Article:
Date Published: May 20, 2019
Publisher: Public Library of Science
Author(s): Elisa Fernandez-Cooke, Ana Barrios Tascón, Judith Sánchez-Manubens, Jordi Antón, Carlos Daniel Grasa Lozano, Javier Aracil Santos, Enrique Villalobos Pinto, Daniel Clemente Garulo, Beatriz Mercader Rodríguez, Matilde Bustillo Alonso, Esmeralda Nuñez Cuadros, Maria Luisa Navarro Gómez, Sara Domínguez-Rodríguez, Cristina Calvo, Iuri Corsini.
Kawasaki disease (KD) is an acute self-limited systemic vasculitis of unknown etiology affecting mainly children less than 5 years of age. Risk factors for cardiac involvement and resistance to treatment are insufficiently studied in non-Japanese children.
This study aimed to investigate the epidemiology, clinical features and risk factors for resistance to treatment and coronary artery lesions (CAL) in KD in Spain.
Retrospective study (May 2011-June 2016) of all patients less than 16 years of age diagnosed with KD included in KAWA-RACE network (84 Spanish hospitals).
A total of 625 cases were analyzed, 63% were males, 79% under 5 year-olds and 16.8% younger than 12 months. On echocardiographic examination CAL were the most frequent findings (23%) being ectasia the most common (12%). Coronary aneurysms were diagnosed in 9.6%, reaching 20% in infants under 12 months (p<0.001). A total of 97% of the patients received intravenous immunoglobulin (IVIG) with a median number of days from fever onset to IVIG administration of 7.2. A second dose was given to 15.7% and steroids to 14.5% patients. Only 1.4% patients received infliximab. No deaths were reported. A multivariate analysis identified anemia, hypoalbuminemia, hyponatremia, higher creatinine and procalcitonin as independent risk factors for treatment failure and length under 103 cm, hemoglobin < 10.2 mg/dL, platelets > 900,000 cells/mm3, maximum temperature < 39.5°C, total duration of fever > 10 days and fever before treatment ≥ 8 days as independent risk factors for developing coronary aneurysms.
In our population, children under 12 months develop coronary aneurysms more frequently and children with KD with anemia and leukocytosis have high risk of cardiac involvement. Adding steroids early should be considered in those patients, especially if the treatment is not started before 8 days of fever. A score applicable to non-Japanese children able to predict the risk of aneurysm development and IVIG resistance is necessary.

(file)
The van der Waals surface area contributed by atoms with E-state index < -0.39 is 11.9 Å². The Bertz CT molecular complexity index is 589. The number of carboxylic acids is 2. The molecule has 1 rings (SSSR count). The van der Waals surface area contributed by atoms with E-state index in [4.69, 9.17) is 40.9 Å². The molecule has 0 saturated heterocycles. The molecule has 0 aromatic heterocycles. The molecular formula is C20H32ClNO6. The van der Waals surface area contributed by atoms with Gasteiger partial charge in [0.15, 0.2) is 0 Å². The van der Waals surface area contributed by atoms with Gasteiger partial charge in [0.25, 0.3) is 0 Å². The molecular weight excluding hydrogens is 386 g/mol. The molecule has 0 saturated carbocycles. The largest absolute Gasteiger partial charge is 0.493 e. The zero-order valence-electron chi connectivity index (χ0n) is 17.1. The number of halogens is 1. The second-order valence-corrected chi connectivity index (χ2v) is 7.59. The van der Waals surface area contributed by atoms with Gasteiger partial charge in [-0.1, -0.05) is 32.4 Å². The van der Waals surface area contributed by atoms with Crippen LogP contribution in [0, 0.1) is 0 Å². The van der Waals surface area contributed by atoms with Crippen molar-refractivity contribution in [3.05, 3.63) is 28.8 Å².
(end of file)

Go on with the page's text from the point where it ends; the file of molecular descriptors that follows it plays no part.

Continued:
Kawasaki disease (KD) is an acute self-limited systemic vasculitis of unknown etiology presenting predominantly in children less than 5 years of age. Diagnosis is based on clinical criteria that include fever, exanthema, conjunctivitis, changes in the extremities, erythema of oral mucosa and lips and cervical lymphadenopathy. The prognosis depends mainly on the extent of cardiac involvement that can be minimized if treatment with intravenous immunoglobulin (IVIG) is administered before the 10th day of disease[1,2].
Network setup: During 2015 a call for pediatricians who work with KD patients was sent out through the national societies of infectious diseases, rheumatology and cardiology to set up a KD study group that was named KAWA-RACE. A total of 187 pediatricians from 84 Spanish hospitals joined the network. The ethics committee at Instituto de Investigación Hospital 12 de Octubre approved this study (CEIC 15/316). All patient data were fully anonymized before we accessed them.
This is the first national multicenter epidemiological and clinical study on KD in Spain. From a total of 625 children with KD, coronary aneurysms were detected in 60 cases (9.6%), and we identified as primary risk factors associated with their development, the presence of anemia; child’s height bellow than 103 cm, maximum platelets greater than 900,000 / mm3, the total duration of fever greater than 10 days and the duration of fever > 8 days before treatment. In our series, resistance to IVIG treatment was found in more than 15% of the cases, with the development of aneurysms being more frequent in those cases. The known predictive scores of treatment failure are not applicable in our population as it has been described in other non-Japanese populations[23,24].